http://english.alarabiya.net/articles/2011/06/29/155368.html

In post-revolution Egypt every story has at least seven versions and nothing guarantees that one of them will eventually turn out to be truth. The result is that we are always left with a series of speculations and each of us chooses the scenario that best suits his or her inclination as to which way things are heading in the country in which hardly one day passes without action. One thing, however, remains common between the different analyses and the conflicting reports: conspiracy.

Detecting a dark force that aims at inflicting a damage of apocalyptical proportions is not new to our culture—and I mean the Egyptian and the Arab—for we are a people who tend to bestow an epical aura on all the battles we fight, maybe owing to the degree of self-confidence this assumption endows us with or to the heroic attributes with which we are to be labeled for fighting such a formidable enemy.

It could also be much simpler: the more the suspense, the more attention you get and the more time you buy whilst trying to figure out how to deal with some fix or another… and—this is something most people are not wise enough to see—the more distracted you get from the real cause and the more energy and time are wasted in fighting windmills while the real enemy—which might turn out to be your own self—becomes a few steps away from declaring you dead.

True we have always been like that, yet with an unprecedented revolution that together with toppling the regime unleashed the long-repressed complexities of the political, social, and religious situation in Egypt, this tendency to place a larger-than-life power behind each and every crises was taken to the next zillion levels.

The exact truth of the violent clashes that took place in Tahrir Square on Tuesday night remains unrevealed. The story we have so far is that a memorial service for those killed in the revolution was held in a theatre when a group of people—allegedly families of other martyrs who were not invited to the memorial and allegedly armed with cudgels and Molotov cocktails—tried to break into the theatre and a huge fight ensued when they were denied access.

The same alleged families of martyrs allegedly took the battle to Tahrir where clashes erupted with security forces and intensified in front of the Interior Ministry where police vehicles and motorcycles were burnt and where tear gas was fired to disperse the protestors/rioters.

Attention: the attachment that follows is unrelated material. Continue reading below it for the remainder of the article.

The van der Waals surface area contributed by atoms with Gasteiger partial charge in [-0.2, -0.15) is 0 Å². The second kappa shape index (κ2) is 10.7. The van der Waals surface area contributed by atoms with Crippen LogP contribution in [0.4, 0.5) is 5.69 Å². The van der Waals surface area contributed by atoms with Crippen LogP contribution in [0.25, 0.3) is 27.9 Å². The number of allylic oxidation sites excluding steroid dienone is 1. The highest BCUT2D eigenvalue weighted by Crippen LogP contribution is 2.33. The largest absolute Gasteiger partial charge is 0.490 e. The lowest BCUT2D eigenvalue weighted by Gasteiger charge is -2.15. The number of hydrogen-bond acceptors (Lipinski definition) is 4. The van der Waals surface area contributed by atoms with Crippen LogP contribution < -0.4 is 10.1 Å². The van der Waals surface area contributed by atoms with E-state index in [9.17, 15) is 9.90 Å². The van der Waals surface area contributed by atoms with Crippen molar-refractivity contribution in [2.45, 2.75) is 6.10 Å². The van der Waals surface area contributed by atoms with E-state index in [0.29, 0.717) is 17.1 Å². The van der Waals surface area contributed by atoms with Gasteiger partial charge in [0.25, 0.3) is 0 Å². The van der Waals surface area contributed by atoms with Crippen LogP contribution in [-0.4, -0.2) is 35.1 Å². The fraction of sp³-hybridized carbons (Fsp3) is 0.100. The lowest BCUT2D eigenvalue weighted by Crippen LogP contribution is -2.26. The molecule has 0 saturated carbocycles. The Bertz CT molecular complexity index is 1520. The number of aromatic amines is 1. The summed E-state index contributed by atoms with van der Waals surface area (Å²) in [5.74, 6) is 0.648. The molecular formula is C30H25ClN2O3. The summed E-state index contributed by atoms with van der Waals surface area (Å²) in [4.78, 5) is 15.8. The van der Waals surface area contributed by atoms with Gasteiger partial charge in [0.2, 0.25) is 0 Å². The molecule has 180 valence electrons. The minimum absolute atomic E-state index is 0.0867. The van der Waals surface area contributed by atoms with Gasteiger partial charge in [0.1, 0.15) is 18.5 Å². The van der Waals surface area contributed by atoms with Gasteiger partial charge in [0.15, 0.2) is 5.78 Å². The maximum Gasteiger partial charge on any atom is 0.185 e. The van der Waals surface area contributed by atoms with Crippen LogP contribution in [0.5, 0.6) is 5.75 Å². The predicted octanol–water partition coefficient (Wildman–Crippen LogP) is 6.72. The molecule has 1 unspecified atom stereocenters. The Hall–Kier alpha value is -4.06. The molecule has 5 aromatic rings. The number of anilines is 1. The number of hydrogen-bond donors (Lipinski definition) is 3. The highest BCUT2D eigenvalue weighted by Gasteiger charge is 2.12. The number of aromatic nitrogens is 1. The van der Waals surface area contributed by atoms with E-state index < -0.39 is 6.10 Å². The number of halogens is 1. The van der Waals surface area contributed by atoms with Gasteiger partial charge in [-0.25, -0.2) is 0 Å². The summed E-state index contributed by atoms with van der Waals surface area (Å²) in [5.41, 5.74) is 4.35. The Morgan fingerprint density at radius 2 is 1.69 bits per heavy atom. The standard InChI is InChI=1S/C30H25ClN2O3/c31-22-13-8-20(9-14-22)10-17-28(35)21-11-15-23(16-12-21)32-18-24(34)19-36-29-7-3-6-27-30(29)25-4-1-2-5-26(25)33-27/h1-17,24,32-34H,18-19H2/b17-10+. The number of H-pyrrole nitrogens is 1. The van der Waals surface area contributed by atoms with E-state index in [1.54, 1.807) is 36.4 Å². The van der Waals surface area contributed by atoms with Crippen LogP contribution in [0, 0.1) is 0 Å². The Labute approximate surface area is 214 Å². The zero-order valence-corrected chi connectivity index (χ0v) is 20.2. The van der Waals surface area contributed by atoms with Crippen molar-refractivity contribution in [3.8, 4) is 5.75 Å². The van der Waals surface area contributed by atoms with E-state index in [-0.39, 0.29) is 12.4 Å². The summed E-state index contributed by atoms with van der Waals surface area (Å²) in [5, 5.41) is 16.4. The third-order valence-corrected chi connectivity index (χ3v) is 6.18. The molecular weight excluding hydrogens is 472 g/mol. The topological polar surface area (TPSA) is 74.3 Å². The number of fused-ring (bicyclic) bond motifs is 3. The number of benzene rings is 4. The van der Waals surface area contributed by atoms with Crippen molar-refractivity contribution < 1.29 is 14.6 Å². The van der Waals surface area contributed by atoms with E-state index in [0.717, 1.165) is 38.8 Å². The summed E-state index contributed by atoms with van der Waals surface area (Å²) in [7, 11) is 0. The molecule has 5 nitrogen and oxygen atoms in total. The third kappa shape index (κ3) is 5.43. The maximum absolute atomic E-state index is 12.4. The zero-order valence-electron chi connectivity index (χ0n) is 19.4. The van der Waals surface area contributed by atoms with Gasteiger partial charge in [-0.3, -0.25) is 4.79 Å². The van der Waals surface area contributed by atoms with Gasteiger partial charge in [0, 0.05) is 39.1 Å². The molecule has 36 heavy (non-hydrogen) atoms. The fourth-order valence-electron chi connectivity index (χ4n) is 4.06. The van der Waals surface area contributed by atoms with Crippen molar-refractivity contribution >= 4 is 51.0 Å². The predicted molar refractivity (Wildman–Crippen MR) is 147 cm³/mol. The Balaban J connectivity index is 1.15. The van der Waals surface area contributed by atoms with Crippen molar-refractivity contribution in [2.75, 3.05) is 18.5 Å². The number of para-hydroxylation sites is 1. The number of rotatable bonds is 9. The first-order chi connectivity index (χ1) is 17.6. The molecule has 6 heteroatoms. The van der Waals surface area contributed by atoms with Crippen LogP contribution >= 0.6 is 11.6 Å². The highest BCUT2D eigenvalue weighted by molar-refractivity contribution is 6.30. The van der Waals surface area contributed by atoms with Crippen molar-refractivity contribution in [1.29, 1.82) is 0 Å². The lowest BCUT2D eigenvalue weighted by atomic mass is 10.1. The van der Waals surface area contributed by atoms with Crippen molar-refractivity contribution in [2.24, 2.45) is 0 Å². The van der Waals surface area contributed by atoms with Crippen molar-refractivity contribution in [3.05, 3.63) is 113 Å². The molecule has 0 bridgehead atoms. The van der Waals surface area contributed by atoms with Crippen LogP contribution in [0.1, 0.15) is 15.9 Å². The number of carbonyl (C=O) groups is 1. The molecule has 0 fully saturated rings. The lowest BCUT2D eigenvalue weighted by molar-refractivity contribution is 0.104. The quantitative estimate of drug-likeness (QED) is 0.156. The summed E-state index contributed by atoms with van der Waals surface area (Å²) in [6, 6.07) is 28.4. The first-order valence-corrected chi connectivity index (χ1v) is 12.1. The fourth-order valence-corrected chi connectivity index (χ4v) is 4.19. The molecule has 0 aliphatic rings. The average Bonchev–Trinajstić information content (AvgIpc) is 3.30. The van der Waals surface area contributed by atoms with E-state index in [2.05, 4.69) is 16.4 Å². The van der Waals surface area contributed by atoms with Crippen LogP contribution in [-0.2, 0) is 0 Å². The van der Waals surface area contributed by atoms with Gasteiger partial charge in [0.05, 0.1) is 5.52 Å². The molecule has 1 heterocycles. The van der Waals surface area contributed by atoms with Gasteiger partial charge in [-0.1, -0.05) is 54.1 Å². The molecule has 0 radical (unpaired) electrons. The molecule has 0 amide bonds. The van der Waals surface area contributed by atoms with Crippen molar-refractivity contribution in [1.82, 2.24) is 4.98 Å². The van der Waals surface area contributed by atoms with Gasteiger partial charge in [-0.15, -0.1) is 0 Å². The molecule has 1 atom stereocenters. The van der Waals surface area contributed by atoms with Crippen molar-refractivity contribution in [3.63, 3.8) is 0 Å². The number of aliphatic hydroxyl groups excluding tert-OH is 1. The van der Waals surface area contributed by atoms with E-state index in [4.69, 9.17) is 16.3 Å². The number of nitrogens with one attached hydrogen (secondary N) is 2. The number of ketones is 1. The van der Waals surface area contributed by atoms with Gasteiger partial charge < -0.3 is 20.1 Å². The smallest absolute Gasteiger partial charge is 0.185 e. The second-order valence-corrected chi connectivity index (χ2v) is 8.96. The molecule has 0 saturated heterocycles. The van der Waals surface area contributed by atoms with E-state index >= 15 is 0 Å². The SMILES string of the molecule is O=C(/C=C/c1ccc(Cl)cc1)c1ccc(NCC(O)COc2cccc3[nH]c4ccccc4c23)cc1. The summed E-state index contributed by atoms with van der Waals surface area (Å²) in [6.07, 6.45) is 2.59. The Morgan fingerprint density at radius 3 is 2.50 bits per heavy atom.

The skirmishes, which lasted till dawn, left dozens injured and millions wondering what is happening in a country where it has become next to impossible to tell who is fighting who and who started what. Nobody really knows if those people who tried to enter the theatre were actually families of martyrs because if they were, why were they armed and why did they destroy the theatre? And why would they attack the Interior Ministry? To vent their anger at the government’s procrastination in putting policemen charged with killing protestors on trial? Maybe, but why have they decided to resort to violence all of a sudden while all their protests over the delay of trials have so far been peaceful?

If these were not what the press and some eyewitnesses claim they are, who are they? What else? They must be thugs? That doesn’t help a lot. Now, the word “thugs” is almost becoming synonymous with “people” so when you say that it is thugs who did, it is like you said nothing at all.

Thugs are usually believed to be dispatched by some person or some entity that has a direct interest in the situation although this is not necessarily the case. Here we come to the question that blew off the lid of Pandora’s Box: who sent the thugs? And all kinds of answers start popping up, and with each answer an entire world of sneaky intrigues and mischievous plots reveals itself to an audience yearning for an action-packed story that absolves them from blame and holds some invincible power accountable for their misery.

In order not to exert a lot of effort in order to make sure it is indeed a conspiracy, the Higher Council of the Armed Forces has already announced that the last Tahrir events are part of an “organized plan” to destabilize Egypt. This established, it was the people’s turn to figure out what kind of conspiracy it is and who is behind it and what their motives are and so on and so forth.